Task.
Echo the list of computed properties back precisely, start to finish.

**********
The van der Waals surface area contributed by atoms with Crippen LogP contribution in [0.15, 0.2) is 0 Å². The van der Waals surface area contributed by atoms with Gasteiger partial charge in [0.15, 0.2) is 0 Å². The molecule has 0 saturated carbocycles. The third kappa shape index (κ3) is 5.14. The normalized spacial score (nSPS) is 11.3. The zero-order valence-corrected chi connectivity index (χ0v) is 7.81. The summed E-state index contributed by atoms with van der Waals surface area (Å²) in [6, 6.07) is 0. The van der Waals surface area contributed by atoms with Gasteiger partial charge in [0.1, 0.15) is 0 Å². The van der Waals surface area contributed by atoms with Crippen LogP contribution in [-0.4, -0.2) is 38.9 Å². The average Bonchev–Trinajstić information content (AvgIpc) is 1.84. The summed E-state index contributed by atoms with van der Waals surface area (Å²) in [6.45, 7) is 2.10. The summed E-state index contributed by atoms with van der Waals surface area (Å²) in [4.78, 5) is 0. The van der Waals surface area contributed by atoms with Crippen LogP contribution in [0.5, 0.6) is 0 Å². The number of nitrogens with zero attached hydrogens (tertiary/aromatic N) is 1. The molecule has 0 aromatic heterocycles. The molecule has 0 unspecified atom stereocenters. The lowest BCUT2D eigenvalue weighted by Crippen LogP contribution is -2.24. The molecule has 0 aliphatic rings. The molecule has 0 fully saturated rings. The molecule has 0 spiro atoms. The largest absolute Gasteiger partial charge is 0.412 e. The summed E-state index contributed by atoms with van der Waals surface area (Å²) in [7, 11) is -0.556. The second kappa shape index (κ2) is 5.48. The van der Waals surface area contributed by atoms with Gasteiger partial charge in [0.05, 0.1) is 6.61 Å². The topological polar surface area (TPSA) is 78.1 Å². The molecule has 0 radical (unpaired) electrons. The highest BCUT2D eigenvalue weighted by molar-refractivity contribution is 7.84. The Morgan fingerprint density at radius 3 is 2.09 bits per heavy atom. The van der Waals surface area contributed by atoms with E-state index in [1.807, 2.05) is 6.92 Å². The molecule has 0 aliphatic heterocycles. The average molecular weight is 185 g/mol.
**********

The van der Waals surface area contributed by atoms with Crippen LogP contribution in [0.15, 0.2) is 0 Å². The van der Waals surface area contributed by atoms with Gasteiger partial charge in [0.15, 0.2) is 0 Å². The molecule has 0 saturated carbocycles. The third kappa shape index (κ3) is 5.14. The normalized spacial score (nSPS) is 11.3. The zero-order valence-corrected chi connectivity index (χ0v) is 7.81. The summed E-state index contributed by atoms with van der Waals surface area (Å²) in [6, 6.07) is 0. The van der Waals surface area contributed by atoms with Gasteiger partial charge in [0.1, 0.15) is 0 Å². The van der Waals surface area contributed by atoms with Crippen LogP contribution in [-0.4, -0.2) is 38.9 Å². The average Bonchev–Trinajstić information content (AvgIpc) is 1.84. The summed E-state index contributed by atoms with van der Waals surface area (Å²) in [6.45, 7) is 2.10. The summed E-state index contributed by atoms with van der Waals surface area (Å²) in [4.78, 5) is 0. The van der Waals surface area contributed by atoms with Crippen LogP contribution in [0.5, 0.6) is 0 Å². The number of nitrogens with zero attached hydrogens (tertiary/aromatic N) is 1. The molecule has 0 aromatic heterocycles. The molecule has 0 unspecified atom stereocenters. The lowest BCUT2D eigenvalue weighted by Crippen LogP contribution is -2.24. The molecule has 0 aliphatic rings. The molecule has 0 fully saturated rings. The molecule has 0 spiro atoms. The largest absolute Gasteiger partial charge is 0.412 e. The summed E-state index contributed by atoms with van der Waals surface area (Å²) in [7, 11) is -0.556. The second kappa shape index (κ2) is 5.48. The van der Waals surface area contributed by atoms with Gasteiger partial charge in [0.05, 0.1) is 6.61 Å². The topological polar surface area (TPSA) is 78.1 Å². The molecule has 0 radical (unpaired) electrons. The highest BCUT2D eigenvalue weighted by molar-refractivity contribution is 7.84. The Morgan fingerprint density at radius 3 is 2.09 bits per heavy atom. The van der Waals surface area contributed by atoms with E-state index in [1.807, 2.05) is 6.92 Å². The molecule has 0 aliphatic heterocycles. The average molecular weight is 185 g/mol.